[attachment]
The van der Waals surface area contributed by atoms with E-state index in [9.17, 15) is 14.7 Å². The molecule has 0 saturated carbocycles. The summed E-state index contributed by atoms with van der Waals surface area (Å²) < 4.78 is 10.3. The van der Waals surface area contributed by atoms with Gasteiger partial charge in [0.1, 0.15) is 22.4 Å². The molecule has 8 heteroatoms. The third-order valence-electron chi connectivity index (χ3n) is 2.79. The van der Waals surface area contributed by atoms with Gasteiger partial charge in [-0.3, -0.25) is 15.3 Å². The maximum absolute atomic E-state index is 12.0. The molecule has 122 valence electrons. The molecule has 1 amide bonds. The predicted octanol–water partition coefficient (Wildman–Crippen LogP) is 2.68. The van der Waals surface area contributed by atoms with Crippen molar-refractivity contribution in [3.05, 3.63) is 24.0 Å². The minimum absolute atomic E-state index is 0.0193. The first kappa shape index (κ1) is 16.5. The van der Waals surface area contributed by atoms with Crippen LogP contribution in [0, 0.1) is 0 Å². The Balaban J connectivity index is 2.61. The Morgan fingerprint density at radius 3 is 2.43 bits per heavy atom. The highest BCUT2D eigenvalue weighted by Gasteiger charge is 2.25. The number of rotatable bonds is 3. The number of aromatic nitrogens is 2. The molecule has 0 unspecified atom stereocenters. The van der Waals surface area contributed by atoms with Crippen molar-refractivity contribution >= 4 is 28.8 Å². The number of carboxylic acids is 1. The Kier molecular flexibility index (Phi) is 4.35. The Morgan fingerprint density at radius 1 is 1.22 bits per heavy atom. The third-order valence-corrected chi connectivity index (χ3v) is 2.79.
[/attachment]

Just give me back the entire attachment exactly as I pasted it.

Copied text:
The van der Waals surface area contributed by atoms with E-state index in [9.17, 15) is 14.7 Å². The molecule has 0 saturated carbocycles. The summed E-state index contributed by atoms with van der Waals surface area (Å²) < 4.78 is 10.3. The van der Waals surface area contributed by atoms with Gasteiger partial charge in [0.1, 0.15) is 22.4 Å². The molecule has 8 heteroatoms. The third-order valence-electron chi connectivity index (χ3n) is 2.79. The van der Waals surface area contributed by atoms with Gasteiger partial charge in [-0.3, -0.25) is 15.3 Å². The maximum absolute atomic E-state index is 12.0. The molecule has 122 valence electrons. The molecule has 1 amide bonds. The predicted octanol–water partition coefficient (Wildman–Crippen LogP) is 2.68. The van der Waals surface area contributed by atoms with Crippen molar-refractivity contribution in [3.05, 3.63) is 24.0 Å². The minimum absolute atomic E-state index is 0.0193. The first kappa shape index (κ1) is 16.5. The van der Waals surface area contributed by atoms with Crippen LogP contribution in [0, 0.1) is 0 Å². The Balaban J connectivity index is 2.61. The Morgan fingerprint density at radius 3 is 2.43 bits per heavy atom. The highest BCUT2D eigenvalue weighted by Gasteiger charge is 2.25. The number of rotatable bonds is 3. The number of aromatic nitrogens is 2. The molecule has 0 unspecified atom stereocenters. The van der Waals surface area contributed by atoms with Crippen molar-refractivity contribution >= 4 is 28.8 Å². The number of carboxylic acids is 1. The Kier molecular flexibility index (Phi) is 4.35. The Morgan fingerprint density at radius 1 is 1.22 bits per heavy atom. The third-order valence-corrected chi connectivity index (χ3v) is 2.79.